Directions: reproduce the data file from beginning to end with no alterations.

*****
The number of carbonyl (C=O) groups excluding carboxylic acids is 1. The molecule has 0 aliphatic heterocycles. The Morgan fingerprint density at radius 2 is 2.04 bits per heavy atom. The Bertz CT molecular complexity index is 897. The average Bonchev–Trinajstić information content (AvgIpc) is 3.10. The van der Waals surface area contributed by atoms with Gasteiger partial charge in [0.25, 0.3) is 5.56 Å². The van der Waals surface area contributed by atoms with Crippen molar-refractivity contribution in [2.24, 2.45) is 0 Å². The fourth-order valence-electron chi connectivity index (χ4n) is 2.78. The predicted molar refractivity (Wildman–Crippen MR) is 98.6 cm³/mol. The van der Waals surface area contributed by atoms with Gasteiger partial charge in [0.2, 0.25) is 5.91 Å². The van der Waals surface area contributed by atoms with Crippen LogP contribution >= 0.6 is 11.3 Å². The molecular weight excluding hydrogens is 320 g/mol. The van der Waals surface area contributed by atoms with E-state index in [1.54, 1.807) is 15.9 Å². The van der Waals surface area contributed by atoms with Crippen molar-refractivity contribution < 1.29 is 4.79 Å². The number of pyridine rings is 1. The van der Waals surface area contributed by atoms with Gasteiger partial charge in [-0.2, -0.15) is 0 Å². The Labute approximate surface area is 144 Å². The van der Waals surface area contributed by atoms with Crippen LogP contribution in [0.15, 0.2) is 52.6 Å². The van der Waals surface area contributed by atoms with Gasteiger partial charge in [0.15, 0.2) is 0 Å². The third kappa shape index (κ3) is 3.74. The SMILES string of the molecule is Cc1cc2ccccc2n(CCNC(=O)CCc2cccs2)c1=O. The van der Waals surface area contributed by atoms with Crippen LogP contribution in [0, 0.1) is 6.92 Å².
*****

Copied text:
The number of carbonyl (C=O) groups excluding carboxylic acids is 1. The molecule has 0 aliphatic heterocycles. The Morgan fingerprint density at radius 2 is 2.04 bits per heavy atom. The Bertz CT molecular complexity index is 897. The average Bonchev–Trinajstić information content (AvgIpc) is 3.10. The van der Waals surface area contributed by atoms with Gasteiger partial charge in [0.25, 0.3) is 5.56 Å². The van der Waals surface area contributed by atoms with Crippen molar-refractivity contribution in [2.24, 2.45) is 0 Å². The fourth-order valence-electron chi connectivity index (χ4n) is 2.78. The predicted molar refractivity (Wildman–Crippen MR) is 98.6 cm³/mol. The van der Waals surface area contributed by atoms with Gasteiger partial charge in [0.2, 0.25) is 5.91 Å². The van der Waals surface area contributed by atoms with Crippen LogP contribution >= 0.6 is 11.3 Å². The molecular weight excluding hydrogens is 320 g/mol. The van der Waals surface area contributed by atoms with E-state index in [1.54, 1.807) is 15.9 Å². The van der Waals surface area contributed by atoms with Crippen molar-refractivity contribution < 1.29 is 4.79 Å². The number of pyridine rings is 1. The van der Waals surface area contributed by atoms with Gasteiger partial charge in [-0.2, -0.15) is 0 Å². The Labute approximate surface area is 144 Å². The van der Waals surface area contributed by atoms with Crippen LogP contribution in [0.15, 0.2) is 52.6 Å². The van der Waals surface area contributed by atoms with Gasteiger partial charge in [0.15, 0.2) is 0 Å². The third kappa shape index (κ3) is 3.74. The SMILES string of the molecule is Cc1cc2ccccc2n(CCNC(=O)CCc2cccs2)c1=O. The van der Waals surface area contributed by atoms with Crippen LogP contribution in [0, 0.1) is 6.92 Å².